Darren Greenblatt, a principal in O&D Productions, which produces the show, said: “YM MegaDenim provides editors and buyers an…opportunity to view the latest offerings from the top denim brands out there.”
The show is planned for 11 a.m., Sept. 23, at the Theater in Bryant Park.
Participants were selected by YM based on their advertising in the magazine and financial contributions to the show. Matrix and Jane Cosmetics have signed on as official beauty sponsors of the event.
YM MegaDenim was conceived a year ago, but the fall 2001 edition was cancelled along with the rest of that 7th on Sixth calendar on and after Sept. 11. The spring edition featured Levi’s, Todd Oldham Jeans, Steven Hardy for Squeeze and a group of designers sponsored by DuPont.
Innovo Takes a Bow Wow
The ranks of pop stars lending their names to jeans and sportswear lines continues to grow. Innovo Group Inc., which produces the Joe’s Jeans line, said Tuesday that its Innovo Azteca Apparel division had signed a licensing agreement to produce Lil’ Bow Wow apparel and accessories.
The 14-year-old rapper, who last year released the album “Doggy Bag,” also starred in the summer movie release “Like Mike,” which was about a diminutive basketball player with unexpected jumping abilities.
“The appeal of Lil’ Bow Wow is global,” said Innovo chief executive officer Jay Furrow. “We look forward to incorporating his positive presence and visibility into a very successful apparel and accessory line.”
The licensing deal between Los Angeles-based Innovo Azteca, master agent Bravado International Group and LBW Entertainment, allows Innovo to market boys’ and girls’ apparel and accessories products to all distribution channels and gives it the right of first refusal on other product categories.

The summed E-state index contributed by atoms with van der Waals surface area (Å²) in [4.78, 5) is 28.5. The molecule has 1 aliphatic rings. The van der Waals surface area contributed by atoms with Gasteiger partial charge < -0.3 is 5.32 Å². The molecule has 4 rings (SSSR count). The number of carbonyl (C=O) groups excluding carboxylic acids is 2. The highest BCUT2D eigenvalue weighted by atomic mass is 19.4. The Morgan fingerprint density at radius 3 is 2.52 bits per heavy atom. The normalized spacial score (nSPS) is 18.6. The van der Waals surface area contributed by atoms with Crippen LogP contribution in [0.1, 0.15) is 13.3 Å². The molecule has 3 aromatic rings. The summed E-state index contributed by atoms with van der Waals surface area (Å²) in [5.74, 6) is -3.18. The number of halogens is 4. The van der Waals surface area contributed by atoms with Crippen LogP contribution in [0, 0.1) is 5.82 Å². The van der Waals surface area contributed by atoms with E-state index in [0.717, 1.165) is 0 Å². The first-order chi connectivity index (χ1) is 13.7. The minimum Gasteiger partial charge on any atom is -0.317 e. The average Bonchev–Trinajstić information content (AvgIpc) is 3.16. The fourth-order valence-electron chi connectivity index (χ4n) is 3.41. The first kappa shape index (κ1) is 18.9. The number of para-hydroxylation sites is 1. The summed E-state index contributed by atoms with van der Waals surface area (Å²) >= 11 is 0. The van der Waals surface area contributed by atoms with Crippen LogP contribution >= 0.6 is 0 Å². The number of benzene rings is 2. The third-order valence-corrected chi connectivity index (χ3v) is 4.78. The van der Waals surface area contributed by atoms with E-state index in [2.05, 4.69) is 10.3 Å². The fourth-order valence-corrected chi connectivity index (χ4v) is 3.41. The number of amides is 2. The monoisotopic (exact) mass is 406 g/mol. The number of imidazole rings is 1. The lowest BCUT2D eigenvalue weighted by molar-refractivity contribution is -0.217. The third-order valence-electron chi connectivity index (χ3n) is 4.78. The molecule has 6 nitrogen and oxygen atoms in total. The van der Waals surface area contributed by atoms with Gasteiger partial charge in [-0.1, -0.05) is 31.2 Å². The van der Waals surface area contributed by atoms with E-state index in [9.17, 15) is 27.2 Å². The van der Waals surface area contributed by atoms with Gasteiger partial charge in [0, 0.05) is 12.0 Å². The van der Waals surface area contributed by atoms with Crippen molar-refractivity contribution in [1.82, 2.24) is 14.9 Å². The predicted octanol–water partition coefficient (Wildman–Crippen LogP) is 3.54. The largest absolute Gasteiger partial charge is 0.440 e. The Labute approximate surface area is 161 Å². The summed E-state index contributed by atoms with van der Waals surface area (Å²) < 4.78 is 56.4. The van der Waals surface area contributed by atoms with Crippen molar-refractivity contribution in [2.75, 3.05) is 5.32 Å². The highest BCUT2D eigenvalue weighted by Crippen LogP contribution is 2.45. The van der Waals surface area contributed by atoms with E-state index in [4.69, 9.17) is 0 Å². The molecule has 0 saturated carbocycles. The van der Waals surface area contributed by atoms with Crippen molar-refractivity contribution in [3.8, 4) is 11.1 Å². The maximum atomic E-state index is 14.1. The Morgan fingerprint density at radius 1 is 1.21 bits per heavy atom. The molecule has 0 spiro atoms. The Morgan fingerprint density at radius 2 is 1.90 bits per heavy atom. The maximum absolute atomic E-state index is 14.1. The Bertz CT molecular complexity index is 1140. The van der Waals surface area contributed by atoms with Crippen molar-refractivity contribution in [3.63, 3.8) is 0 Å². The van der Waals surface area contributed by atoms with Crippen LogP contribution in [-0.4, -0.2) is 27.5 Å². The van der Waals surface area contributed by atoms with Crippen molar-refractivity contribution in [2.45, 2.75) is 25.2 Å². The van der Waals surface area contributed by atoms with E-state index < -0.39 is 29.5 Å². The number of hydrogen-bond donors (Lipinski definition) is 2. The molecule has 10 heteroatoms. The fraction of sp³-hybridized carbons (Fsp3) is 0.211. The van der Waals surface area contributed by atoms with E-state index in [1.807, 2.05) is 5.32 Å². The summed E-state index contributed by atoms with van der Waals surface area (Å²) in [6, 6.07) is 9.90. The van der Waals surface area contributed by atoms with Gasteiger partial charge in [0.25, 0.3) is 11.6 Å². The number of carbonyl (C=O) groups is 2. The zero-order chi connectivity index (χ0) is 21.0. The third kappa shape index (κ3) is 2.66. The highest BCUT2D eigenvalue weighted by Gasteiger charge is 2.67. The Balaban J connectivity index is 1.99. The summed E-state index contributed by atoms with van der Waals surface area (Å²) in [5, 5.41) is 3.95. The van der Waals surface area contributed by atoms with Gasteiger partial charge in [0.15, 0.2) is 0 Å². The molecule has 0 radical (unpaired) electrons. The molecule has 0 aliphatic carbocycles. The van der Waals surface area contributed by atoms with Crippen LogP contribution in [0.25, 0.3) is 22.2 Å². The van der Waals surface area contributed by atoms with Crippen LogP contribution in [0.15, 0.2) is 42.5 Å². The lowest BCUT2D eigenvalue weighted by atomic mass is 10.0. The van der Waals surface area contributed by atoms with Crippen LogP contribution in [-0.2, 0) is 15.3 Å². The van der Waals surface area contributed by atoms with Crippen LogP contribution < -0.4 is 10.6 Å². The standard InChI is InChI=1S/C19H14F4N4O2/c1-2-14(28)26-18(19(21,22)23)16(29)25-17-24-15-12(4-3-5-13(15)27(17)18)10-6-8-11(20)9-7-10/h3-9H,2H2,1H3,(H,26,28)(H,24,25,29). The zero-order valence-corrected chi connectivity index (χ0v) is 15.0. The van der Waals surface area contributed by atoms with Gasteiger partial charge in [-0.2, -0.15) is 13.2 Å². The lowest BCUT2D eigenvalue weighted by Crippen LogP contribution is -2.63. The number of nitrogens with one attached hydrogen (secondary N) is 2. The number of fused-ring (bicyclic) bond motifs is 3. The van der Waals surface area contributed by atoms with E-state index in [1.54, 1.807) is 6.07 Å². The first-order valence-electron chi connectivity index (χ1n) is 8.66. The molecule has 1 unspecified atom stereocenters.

As reported, Innovo’s first-half sales were $10.1 million, more than triple what they’d been in 2001. The company recorded a $289,000 net loss for the period ended June 1, compared with a $62,000 loss a year earlier.
Diesel’s Bloomingdale’s Renovations
The folks at Diesel seem to be taking their “Diesel Planet” slogan quite seriously.
Last week, Bloomingdale’s East 59th Street New York flagship unveiled a renovated 1,300-square-foot Diesel corner in its men’s area featuring the vintage furniture, green color and spartan merchandise display typically seen at the company’s retail boutiques. Diesel officials said it’s the most creative they’ve ever been allowed to be in a shop-in-shop, and Andreas Kurz, chief executive of Diesel USA Inc., said he hopes the company will be able to take a similar approach in its women’s shops.
“Our business is 50-50, so there is no reason why we shouldn’t be able to do the same idea in women’s,” he said. He added that there’s one key thing he thinks would convince Bloomingdale’s or any other retailer to allow it to conduct a similar remodeling: “The best persuasion is sell-through and performance in department stores. You have to make your sales per square foot.”
“This is a major renovation,” said Kal Ruttenstein, senior vice president for fashion direction at Bloomingdale’s. He said an updating of Diesel’s women’s space “hasn’t been discussed, but it certainly is possible.”
He added that he expects to be able to boost sales at the remodeled shop 30 to 50 percent from previous levels — a goal that will be key, since the new space is 300 square feet larger than Diesel’s pervious shop at the store, which is catty-corner to the brand’s U.S. headquarters. He did not disclose the brand’s volume at that Bloomingdale’s location, though the brand racked up $92.6 million in total U.S. sales last year, with about half that coming from wholesale accounts, including Bloomingdale’s.
Ruttenstein emphasized that while bringing an apparel brands’ imagery into the store has a value, Bloomingdale’s first priority is maintaining the store’s image.
“We work with vendors and take their input,” he said. “But the Bloomingdale’s image is always the most important element in a redesign.”